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NASA gives ‘front-row view’ of Perseverance dangling, then landing & audio from Mars

NASA has released the video of the Perseverance rover landing with the help of a sky crane, as well as audio sounds from the surface of the planet Mars.

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Bengaluru: US space agency NASA released a first of its kind video of the Perseverance rover landing on the surface of the planet Mars. This is the first time the landing of a rover on another planet was captured on video.

The Perseverance rover touched down on the planet on 18 February with the help of a powered sky crane and both the rover and the crane were fitted with cameras that captured the rover’s descent on to the sandy surface.

The rover is also equipped with two microphones. While the microphone that was supposed to capture sounds of the landing did not collect “usable data” during the process, it recorded and sent audio back after a successful landing.

The agency also released the mission’s first panorama of the rover’s landing location, taken by the two Navigation Cameras located on its body.

The media were released in a press conference held just after midnight (Tuesday morning IST).


Also read: Mars, Moon & a fresh pair of eyes in the sky — the big space missions planned for 2021


 

What the video shows

The video starts 11 km above the surface of the planet, about 230 seconds after the spacecraft entered the Martian atmosphere at over 20,000 kph.

The beginning of the video is black because the camera lens is covered but in a second, the parachute to slow down the spacecraft is deployed, going from a compressed 46cm x 66cm cylinder to its full 21.5 metre canopy.

The video then shows the heat shield being separated after the descending rover has slowed down.

While the sky crane’s camera captured the video of Perseverance dangling from it and descending on to the surface, the rover looked up to capture the sky crane that was ferrying it to the surface.

A close up of the Martian surface can also be seen, from a camera looking down from the dangling rover, with dust and the Martian regolith (soil) being blown in interesting patterns from the wind during the descent. This occurred 80 seconds and 2,130 metres later, when the rocket engines from the crane kicked up dust and rocks that haven’t been touched for billions of years.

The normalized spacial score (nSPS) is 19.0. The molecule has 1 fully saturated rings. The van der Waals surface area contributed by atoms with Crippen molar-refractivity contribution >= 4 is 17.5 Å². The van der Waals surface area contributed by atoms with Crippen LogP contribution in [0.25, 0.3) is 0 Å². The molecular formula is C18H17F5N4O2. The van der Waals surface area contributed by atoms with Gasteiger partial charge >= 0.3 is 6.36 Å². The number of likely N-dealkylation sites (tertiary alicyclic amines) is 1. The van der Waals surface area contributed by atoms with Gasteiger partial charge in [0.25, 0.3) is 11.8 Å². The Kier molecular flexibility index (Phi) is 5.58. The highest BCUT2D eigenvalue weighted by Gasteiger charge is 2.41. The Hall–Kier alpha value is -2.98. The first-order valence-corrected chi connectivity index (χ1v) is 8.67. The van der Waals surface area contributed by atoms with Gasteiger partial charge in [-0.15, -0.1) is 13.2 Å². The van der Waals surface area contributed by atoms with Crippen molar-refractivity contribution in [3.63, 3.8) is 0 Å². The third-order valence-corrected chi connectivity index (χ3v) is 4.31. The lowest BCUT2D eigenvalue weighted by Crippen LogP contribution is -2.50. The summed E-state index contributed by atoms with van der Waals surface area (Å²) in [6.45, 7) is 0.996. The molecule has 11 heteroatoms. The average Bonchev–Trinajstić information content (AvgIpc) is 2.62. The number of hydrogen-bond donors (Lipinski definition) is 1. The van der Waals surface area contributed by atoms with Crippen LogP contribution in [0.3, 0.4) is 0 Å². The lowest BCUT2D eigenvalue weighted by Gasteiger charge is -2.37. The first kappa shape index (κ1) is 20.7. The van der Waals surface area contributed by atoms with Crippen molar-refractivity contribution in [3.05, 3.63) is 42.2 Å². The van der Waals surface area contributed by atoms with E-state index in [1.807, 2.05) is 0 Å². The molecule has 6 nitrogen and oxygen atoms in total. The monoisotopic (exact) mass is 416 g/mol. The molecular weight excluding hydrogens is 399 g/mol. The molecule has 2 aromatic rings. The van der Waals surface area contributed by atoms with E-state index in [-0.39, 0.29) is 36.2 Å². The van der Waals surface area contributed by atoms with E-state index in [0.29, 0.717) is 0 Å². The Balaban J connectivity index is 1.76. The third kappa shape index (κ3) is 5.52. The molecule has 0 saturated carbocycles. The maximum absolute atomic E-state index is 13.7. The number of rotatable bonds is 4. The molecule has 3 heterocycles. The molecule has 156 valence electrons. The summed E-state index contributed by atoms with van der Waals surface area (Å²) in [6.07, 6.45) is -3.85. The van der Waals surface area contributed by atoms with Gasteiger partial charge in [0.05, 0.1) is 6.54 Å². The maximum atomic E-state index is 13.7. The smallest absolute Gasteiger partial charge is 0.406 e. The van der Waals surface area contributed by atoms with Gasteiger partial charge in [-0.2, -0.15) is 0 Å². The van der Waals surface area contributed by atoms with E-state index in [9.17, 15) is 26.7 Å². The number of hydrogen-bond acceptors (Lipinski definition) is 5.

The rover’s wheels then make contact with the surface in a cloud of dust, at 2.6 kph, and blades sever the cables from the crane that lowered the rover. In the last frame, the sky crane can be seen detaching, climbing, and moving away, to safely fall away from the rover.

“Now we finally have a front-row view to what we call ‘the seven minutes of terror’ while landing on Mars,” said Michael Watkins, director of NASA’s Jet Propulsion Laboratory that manages the mission, in an accompanying statement.

He added: “From the explosive opening of the parachute to the landing rockets’ plume sending dust and debris flying at touchdown, it’s absolutely awe-inspiring.”

The cameras were as much scientific as they were for public outreach, according to the scientists at NASA.

“We put the EDL camera system onto the spacecraft not only for the opportunity to gain a better understanding of our spacecraft’s performance during entry, descent, and landing, but also because we wanted to take the public along for the ride of a lifetime — landing on the surface of Mars,” said Dave Gruel, lead engineer for Mars 2020 Perseverance’s EDL camera and microphone subsystem.

“We know the public is fascinated with Mars exploration, so we added the EDL Cam microphone to the vehicle because we hoped it could enhance the experience, especially for visually-impaired space fans, and engage and inspire people around the world,” said Gruel in the statement.

The images and videos were all captured by a total of five cameras located all over the rover and the sky crane.

The audio captured by the rover recorded sounds from the surface of the planet, including both soft imperceptible wind as well as mechanical sounds from the rover itself.


Also read: India’s next Mars mission likely to be an orbiter, ISRO to also explore Venus


What’s next

NASA has also released around 3,000 unprocessed raw images, which processing enthusiasts as well as the official team will work on over the coming days.

The agency is currently running a check on other systems and payloads, and more images, audio, and other kinds of data are expected to stream in on a daily basis.

The rover landed in the Jezero crater, an ancient lakebed that once held liquid water on Mars some 3.5 billion years ago. It will perform its astrobiological mission of hunting for signs of past life and studying habitability in this region, a prime candidates for ancient fossils of microbial life.

The mission also contains the Ingenuity helicopter, which will be the first to fly on any planet. It is expected to perform its first test flight in a month, after the rover drives down to the test flight site and releases the helicopter, before driving away to a safe distance.


Also read: 1,000 yrs for a trip around Sun — scientists map orbit of most distant object in solar system


 

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